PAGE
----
Advanced Micro Devices may get into the business of manufacturing chipsets after it opens a new chip factory in 2006, company chairman, president, and CEO Hector Ruiz said in an interview earlier this week.
For the most part, chipsets for AMD's processors are currently designed by partners such as Nvidia, ATI and Via Technologies among others, who often hire other companies to manufacture the chipsets. AMD has previously said that it is not interested in building its own companion processor-chipset products like those made by its rival Intel, but Ruiz says that the company is not opposed to deeper ties with chipset partners that could involve manufacturing agreements.
If chipset vendors farm out chipset manufacturing to AMD, the company would benefit in various ways. For example, AMD would generate additional revenue from manufacturing capacity that would otherwise sit unused. It would also have increased control over the process of manufacturing chipsets, which are used in tandem with AMD's chips to control the flow of data around a system.
Right now, AMD does not plan to start developing its own chipset products for the mass market, Ruiz says.
AMD will have the capability to take on additional manufacturing work between late 2006 and early 2007, after a new state-of-the-art chip fabrication plant, or "fab," ramps up to full production in Dresden, Germany, adjacent to a current AMD fab. Growing shipments of the company's emerging products such as its low-cost Geode chips could take up some of that excess manufacturing capacity, but financial analysts are curious whether AMD has other plans in mind for its older chip-making equipment.
About 1.5 million silicon wafers are produced each year to support the chipset needs of companies other than Intel, which is the world's largest chipset manufacturer, Ruiz says.
"It's entirely possible that some of that [excess] capacity can be part of a partnership with a chipset manufacturer," Ruiz says. In any event, AMD definitely plans to deepen relationships with its chipset partners in coming years, which could help the company produce better chips, he says.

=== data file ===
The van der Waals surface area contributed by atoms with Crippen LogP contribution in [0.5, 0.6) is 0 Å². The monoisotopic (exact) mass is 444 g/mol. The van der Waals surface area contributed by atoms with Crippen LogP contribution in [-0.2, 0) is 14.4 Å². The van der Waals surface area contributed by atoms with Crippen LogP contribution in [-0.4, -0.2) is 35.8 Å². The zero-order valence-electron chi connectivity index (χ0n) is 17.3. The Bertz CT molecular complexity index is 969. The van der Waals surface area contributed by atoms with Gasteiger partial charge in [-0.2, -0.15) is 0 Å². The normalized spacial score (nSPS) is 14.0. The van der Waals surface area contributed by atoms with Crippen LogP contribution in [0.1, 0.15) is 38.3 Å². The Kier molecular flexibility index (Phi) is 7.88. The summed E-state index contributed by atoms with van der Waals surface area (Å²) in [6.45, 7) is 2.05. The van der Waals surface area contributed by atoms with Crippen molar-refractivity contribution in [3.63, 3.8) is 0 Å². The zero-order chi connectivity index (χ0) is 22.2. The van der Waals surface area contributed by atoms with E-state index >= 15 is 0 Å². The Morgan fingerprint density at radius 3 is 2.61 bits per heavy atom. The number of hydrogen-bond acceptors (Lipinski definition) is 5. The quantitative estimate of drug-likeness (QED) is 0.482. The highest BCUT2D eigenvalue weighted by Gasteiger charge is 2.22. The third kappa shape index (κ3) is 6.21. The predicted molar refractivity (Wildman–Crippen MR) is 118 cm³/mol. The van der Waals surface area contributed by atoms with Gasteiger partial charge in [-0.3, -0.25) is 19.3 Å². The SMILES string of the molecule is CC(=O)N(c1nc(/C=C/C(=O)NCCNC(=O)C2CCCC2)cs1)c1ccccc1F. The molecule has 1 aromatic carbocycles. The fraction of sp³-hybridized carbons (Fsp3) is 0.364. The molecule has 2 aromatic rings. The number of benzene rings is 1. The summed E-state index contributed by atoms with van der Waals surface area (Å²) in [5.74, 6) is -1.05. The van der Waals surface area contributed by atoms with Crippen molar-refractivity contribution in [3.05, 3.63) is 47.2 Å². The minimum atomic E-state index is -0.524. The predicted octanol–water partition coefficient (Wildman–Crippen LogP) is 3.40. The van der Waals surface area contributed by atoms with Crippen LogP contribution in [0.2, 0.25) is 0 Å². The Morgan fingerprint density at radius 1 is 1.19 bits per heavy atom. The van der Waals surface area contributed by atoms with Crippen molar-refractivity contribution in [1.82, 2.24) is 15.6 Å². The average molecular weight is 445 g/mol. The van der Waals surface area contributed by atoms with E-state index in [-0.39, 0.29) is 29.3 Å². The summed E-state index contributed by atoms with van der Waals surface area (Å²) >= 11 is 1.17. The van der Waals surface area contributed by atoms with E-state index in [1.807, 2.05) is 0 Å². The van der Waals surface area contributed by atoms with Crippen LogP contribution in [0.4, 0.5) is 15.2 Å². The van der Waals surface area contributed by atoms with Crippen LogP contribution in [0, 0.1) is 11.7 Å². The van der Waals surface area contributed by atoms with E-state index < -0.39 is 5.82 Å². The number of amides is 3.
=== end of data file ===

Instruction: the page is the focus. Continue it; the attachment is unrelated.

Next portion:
AMD makes a limited number of chipsets to support its launch of new processors, but the vast majority of the chipsets for its products are made by third-party vendors, says Dean McCarron, principal analyst with US-based Mercury Research. In the past, AMD simply hasn't had the capacity to build its own chipsets nor the desire to enter a low-margin market that requires research and development expenditures, he says.
Intel believes it can produce a more complete product when the processor and chipset are designed together from the beginning of a project. The company's current model is its Centrino mobile technology, which consists of a processor, chipset, and wireless chip designed from the early going to work together to lower power consumption and improve performance. Intel is expanding this design concept to desktops and servers as part of its "platform" strategy.
Intel's chipset business also allows the company to squeeze more productivity out of older factories that would have otherwise sat idle, McCarron says. Chipsets are far less complex than microprocessors and don't require the most advanced processing technologies, he says.
Intel's huge lead in microprocessor market share makes it harder for the company to grow without taking on more of the silicon that runs a computer, McCarron says.
AMD, on the other hand, has consistently maintained that its server and desktop customers want the freedom to choose their own chipset suppliers in order to meet different customer needs.
But in reality, AMD hasn't had the ability to make its own chipsets, because it has needed all of its fabs for making chips, even those that weren't state-of-the-art anymore, McCarron says.
AMD is expected to complete construction on Fab 36 in Dresden, Germany, in the first part of 2006. It will transfer production of its most advanced and important products to this facility, creating excess capacity in the company's current facility in Dresden.
The current Dresden facility uses 90 nanometer processing technology to produce silicon wafers that are 200 millimeters wide, which in late 2006 will be considered an older manufacturing technology that might be better suited for chipset production. AMD's forthcoming facility will use 65 nanometer processing technology to make chips with smaller features as well as 300 millimeter silicon wafers, from which more chips can be produced. Intel and IBM already have 300 millimeters facilities in place, and are making the transition to 65 nanometer chips.
If AMD's Opteron and Athlon 64 chip business grows beyond the capacity of AMD's forthcoming fab, the vendor can offload microprocessor production to a more modern facility operated by Chartered Semiconductor. AMD signed an agreement with the Singapore fab in 2004.